'Now that my laying down of the law is dispensed with, let me offer my congratulations, Junior Oversecretary Lerb. Your probationary period will be half a million years, upon completion of which you'll be evaluated and your ranking either ratified or revoked based on your performance. Report to the dispatcher's office when you leave here to receive your new certification, then front up to the paymaster.'

Floating up off his chair, Brel glided around the desk and patted Lerb's head in the congratulatory manner of Greylings. Handshakes would be a peculiarly human custom. Resting his hand on Lerb's hairless scalp, he squeezed gently but meaningfully. 'If you secretly harbour a god complex, lose it now. We enact His will, not impersonate Him. Or so I'm often reminded.'

Retaking his seat, Brel absently glanced over a memo from the Supreme Being outlining His idea that in the far-flung future Greylings should appear to human beings as--'What the hell is an angel?' he put to Lerb. 'Never mind. This is upper management dribble. Kid, my advice to you is to make the most of the opportunity you're being given. Believe you me, it does come only once in a great while.'

'I serve but the greater good and will exploit this chance to the fullest extent,' responded Lerb, eagerly taking his leave of Brel.

Back in the hectic main corridor, crowded into faceless anonymity by his thronging brethren, Lerb indulged himself with a smirk of satisfaction. He had pulled off his promotion without a hitch. All those years spent tirelessly grooming himself for advancement, fostering his image as a dutiful, reliable servant finally paid off. Earth lay within his grasp and that do-gooder Brel was none the wiser to the larger machinations behind the scenes. God created the universe, but the Greylings managed--and by inference, manipulated--it.

Stopping at the nearest porthole to take in the view of the purple void invisibly adjoining normal space where his technologically sophisticated race had resided undetectable to Berranian and Tsor stellar explorers, Lerb watched the blue halos indicating travelling Greylings flitting outside the pyramid's slab-sided shell. Given time, after ingratiating himself further with Brel and winning the elder's trust enough to secure the custodianship of the Creator's precious blue planet, he too would be streaking through the cosmos on the back of a fast-as-light travel beam to the Sol System.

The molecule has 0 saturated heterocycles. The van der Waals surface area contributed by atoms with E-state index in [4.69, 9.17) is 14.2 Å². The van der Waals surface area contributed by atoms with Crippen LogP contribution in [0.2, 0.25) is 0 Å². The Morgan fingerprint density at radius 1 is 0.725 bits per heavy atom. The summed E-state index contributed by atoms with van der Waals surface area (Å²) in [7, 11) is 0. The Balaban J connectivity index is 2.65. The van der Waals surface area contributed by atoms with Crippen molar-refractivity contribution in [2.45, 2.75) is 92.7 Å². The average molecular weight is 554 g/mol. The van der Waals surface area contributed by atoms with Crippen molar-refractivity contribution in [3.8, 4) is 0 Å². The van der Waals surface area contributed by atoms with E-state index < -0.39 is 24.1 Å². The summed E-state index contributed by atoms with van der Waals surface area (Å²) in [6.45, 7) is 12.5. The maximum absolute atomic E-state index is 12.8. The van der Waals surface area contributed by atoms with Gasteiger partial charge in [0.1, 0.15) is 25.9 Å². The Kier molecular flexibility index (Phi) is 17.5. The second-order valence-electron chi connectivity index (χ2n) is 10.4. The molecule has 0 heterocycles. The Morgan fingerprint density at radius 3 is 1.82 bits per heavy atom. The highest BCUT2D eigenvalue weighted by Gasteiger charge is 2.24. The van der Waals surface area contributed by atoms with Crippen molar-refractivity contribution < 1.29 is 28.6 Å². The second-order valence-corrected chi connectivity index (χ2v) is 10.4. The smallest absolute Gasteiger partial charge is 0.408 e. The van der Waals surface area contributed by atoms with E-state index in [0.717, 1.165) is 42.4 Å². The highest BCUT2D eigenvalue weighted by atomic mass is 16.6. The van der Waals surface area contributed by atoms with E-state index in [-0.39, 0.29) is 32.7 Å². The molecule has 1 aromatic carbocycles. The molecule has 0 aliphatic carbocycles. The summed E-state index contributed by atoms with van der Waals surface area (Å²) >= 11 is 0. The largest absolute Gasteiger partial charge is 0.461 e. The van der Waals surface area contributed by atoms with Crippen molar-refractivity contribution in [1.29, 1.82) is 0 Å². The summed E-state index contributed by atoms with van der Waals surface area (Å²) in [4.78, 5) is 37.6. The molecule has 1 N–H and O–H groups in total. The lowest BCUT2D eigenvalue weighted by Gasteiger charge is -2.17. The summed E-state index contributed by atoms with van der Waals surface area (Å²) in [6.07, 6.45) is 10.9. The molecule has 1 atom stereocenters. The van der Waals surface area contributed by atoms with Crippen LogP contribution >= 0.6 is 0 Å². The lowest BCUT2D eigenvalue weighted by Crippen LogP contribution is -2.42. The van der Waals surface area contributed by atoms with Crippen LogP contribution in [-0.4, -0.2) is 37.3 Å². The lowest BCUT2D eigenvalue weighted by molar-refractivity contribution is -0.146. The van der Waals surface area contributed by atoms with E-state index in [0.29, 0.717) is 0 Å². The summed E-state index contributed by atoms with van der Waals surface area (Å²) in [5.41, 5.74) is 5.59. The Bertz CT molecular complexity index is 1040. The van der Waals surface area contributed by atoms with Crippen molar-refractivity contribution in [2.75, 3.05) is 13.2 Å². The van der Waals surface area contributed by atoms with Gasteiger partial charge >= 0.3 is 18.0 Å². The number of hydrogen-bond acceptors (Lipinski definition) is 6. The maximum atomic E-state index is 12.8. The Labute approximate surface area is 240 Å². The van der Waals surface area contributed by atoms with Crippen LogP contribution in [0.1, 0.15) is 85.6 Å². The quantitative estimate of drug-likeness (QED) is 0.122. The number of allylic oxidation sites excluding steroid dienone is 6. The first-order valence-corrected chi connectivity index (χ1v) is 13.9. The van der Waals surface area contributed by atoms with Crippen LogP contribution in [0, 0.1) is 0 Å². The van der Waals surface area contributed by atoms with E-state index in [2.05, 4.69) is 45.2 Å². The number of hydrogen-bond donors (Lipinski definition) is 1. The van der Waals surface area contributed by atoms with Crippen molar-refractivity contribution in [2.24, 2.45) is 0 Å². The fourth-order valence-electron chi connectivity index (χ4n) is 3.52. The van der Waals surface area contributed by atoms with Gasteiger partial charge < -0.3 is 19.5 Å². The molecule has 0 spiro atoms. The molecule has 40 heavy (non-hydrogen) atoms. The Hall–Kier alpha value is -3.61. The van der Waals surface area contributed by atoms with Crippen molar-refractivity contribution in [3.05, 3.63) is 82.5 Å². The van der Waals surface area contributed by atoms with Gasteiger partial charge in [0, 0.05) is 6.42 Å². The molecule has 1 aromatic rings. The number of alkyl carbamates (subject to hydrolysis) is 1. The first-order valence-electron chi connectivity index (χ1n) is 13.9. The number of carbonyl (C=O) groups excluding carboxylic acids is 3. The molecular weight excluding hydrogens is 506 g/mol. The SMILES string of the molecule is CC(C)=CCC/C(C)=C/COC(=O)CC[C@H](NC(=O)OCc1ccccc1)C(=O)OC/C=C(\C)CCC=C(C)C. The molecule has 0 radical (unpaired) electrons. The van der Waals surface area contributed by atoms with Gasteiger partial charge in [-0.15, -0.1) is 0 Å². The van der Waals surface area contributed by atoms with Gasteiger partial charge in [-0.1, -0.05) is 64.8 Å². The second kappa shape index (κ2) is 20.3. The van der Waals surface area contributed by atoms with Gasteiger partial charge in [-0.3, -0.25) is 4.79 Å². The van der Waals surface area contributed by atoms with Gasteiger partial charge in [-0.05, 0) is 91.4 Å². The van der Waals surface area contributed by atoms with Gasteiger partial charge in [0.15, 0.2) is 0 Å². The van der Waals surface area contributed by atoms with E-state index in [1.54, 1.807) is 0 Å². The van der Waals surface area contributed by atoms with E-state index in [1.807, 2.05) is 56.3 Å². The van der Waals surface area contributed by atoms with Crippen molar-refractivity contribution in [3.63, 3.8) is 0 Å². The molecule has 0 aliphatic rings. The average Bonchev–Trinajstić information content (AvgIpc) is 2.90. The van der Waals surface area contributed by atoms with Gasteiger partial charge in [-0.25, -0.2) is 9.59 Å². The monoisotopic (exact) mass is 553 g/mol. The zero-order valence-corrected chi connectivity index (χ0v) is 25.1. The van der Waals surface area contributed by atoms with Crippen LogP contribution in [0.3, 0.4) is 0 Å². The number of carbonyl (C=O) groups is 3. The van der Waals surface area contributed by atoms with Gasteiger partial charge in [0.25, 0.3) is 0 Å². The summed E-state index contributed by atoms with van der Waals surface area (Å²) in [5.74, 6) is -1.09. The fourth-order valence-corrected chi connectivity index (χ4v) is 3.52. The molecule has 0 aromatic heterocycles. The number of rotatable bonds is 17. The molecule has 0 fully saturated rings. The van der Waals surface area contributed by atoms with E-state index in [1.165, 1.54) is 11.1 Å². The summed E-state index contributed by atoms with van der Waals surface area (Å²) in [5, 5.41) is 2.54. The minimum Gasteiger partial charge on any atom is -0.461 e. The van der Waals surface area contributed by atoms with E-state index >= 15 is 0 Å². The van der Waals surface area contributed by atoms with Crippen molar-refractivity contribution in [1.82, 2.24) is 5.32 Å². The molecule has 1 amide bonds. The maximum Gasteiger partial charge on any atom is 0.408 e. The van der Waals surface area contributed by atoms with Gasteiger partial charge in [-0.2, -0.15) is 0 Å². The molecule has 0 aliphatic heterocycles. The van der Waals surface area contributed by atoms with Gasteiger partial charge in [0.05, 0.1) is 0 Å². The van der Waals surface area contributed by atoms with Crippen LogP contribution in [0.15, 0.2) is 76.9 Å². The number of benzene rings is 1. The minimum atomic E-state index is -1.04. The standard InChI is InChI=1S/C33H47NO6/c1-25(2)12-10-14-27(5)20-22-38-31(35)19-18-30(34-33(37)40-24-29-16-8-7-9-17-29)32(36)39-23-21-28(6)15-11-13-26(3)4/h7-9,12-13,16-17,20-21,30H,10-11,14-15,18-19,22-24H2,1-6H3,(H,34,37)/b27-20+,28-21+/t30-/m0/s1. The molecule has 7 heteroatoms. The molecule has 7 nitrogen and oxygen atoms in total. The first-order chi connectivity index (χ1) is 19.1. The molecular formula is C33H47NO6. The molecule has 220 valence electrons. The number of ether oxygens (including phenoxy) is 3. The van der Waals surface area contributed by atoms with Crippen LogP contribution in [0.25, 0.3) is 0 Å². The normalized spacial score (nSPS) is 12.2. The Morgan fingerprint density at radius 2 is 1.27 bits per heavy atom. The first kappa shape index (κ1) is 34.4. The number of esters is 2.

Lerb's smirk broadened into a maniacal grin. Earth would then shudder under his seminal touch like clay on a potter's wheel.

Meet the Author

Dreaming of becoming a cartoonist, Alan J. Garner realised his early ambition drawing a cartoon strip about the ups and downs of a cheeky magpie published daily in a local newspaper. Dissatisfaction with his artistic achievement led him, at the urging of his wife, to attempt writing his first novel. Originally a fan of old style science fiction, Alan quickly embraced fantasy. Bringing his wicked sense of humour to the project produced The Chosen One and the abandonment of the sketched line in favour of the written line. Again that feeling of discontent crept into his work and he decided to combine the best of both worlds, blending magic with a pinch of machinery and a generous dollop of wit, in the process terming himself a science fantasy humourist. But Alan has not entirely forsaken his drawing roots and periodically designs covers for his books. However, the pen remains mightier than the paintbrush and he prefers the medium of writing, penning further novels, a succession of darker short stories, a fantastical children's series based loosely on his childhood, and a handful of adventure picture books designed to put the fun back into reading for kids. Some are published, others waiting in the wings to take flight.Finding that his writing rudely intrudes on his full-time work as a painter/decorator in Auckland, New Zealand, Alan shares what time he has spare with his significant other half, Michelle, and their seven cats, proudly bringing a uniquely Kiwi flavour to his writing.